Boston Scientific wants to increase its hours of operation from 7AM to 9PM, and wants to park its helicopter (and its aviation fuel) overnight just uphill of Lake Cochituate and the Cochituate Rail Trail. Its executives do not want to drive to an airport, use a smaller and quieter helicopter, or move the helipad further from the lake (where one or more buildings could buffer that noise). The application says we should adjust to the noise, because it's important and won't be injurious to most people's health. It claims that no complaints were filed, which is untrue. It says that last year's level of greediness proved insufficient for its desires, and it wants more. It also wants us to ignore the possibility that the Natick Planning Board should just say no.

We moved the CSPAC meeting to another night. I sent a general notice to an e-mail list full of interested groups and individuals. And I asked to meet with Natick's Director of Community Planning, Patrick Reffett, to get some answers.

I thought that meeting would come soon. Week by week I reminded Patrick, and waited. Two days before the April 11th hearing date he finally e-mailed back, indicating that he'd see me at the hearing. One day before the hearing, on April 10th 2007, I'm ill-prepared and many others are far less-prepared than me. But I do have notes from the prior hearing rounds, a good newspaper article from last Sunday's Boston Globe (Globe West), and this conviction:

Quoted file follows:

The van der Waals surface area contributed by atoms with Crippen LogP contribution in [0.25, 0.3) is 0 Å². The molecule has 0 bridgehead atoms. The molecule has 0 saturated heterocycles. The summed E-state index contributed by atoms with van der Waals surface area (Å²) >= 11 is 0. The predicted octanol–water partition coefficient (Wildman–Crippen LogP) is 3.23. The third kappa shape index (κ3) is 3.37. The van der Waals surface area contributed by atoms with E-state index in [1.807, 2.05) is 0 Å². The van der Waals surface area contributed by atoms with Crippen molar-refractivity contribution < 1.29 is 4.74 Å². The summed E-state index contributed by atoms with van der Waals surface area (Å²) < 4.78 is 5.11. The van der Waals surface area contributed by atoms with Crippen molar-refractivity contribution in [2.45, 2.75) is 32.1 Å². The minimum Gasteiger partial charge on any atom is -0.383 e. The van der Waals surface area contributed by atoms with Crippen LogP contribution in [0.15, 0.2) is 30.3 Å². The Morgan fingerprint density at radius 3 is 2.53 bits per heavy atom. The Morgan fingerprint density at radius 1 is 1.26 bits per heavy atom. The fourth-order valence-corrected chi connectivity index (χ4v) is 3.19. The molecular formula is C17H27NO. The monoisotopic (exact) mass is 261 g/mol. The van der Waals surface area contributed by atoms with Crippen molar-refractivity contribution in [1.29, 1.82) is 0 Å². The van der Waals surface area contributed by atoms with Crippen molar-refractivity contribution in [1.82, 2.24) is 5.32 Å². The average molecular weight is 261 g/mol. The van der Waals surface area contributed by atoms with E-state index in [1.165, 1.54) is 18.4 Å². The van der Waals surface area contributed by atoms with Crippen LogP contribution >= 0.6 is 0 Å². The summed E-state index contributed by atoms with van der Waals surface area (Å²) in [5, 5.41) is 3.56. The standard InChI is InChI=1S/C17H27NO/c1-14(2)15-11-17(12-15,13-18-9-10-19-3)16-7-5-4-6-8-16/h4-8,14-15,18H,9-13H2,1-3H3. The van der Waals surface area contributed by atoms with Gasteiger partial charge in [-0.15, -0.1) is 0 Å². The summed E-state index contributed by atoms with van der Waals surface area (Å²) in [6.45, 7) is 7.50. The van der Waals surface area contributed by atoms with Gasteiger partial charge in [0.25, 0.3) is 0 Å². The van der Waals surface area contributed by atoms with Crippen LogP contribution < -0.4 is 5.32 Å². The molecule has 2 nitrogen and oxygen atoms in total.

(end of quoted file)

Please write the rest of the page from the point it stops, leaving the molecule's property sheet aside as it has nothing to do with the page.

Lake Cochituate deserves responsible stewardship from its three towns and from our Commonwealth of Massachusetts. Responsible stewardship of a beleagured major public lake means reducing its noise pollution; not increasing it, and surely not to save a few Boston Scientific executives from driving to the airport.

Come to Natick Town Hall and participate. If you can't come down, send an e-mail to the Natick Planning Board, Ken Soderholm, Chairman, c/o Patrick Reffett (PReffett@natickma.org); please copy me, Dick Miller (TheMillers@millermicro.com). The next hearing should be interesting.
8 PM Wednesday, October 24th -- in the Selectmen's Meeting Room, 2nd floor front in Natick Town Hall.

April 2007 Hearing Correspondence:
BSC application to NPB for Special Permit (with prior ones attached)
News article from
Boston Globe (Globe West; April 8, 2007))
Letter from Cochituate State Park Advisory Committee
Letter from Natick Bicycle and Pedestrian Advisory Committee

Letter from Massachusetts Dept. of Conservation and Recreation
(coming)
Letter from Murtagh Hunt
Letter from Clyde Grant


Modest Proposals (coming)

2002 Hearing Correspondence: (coming)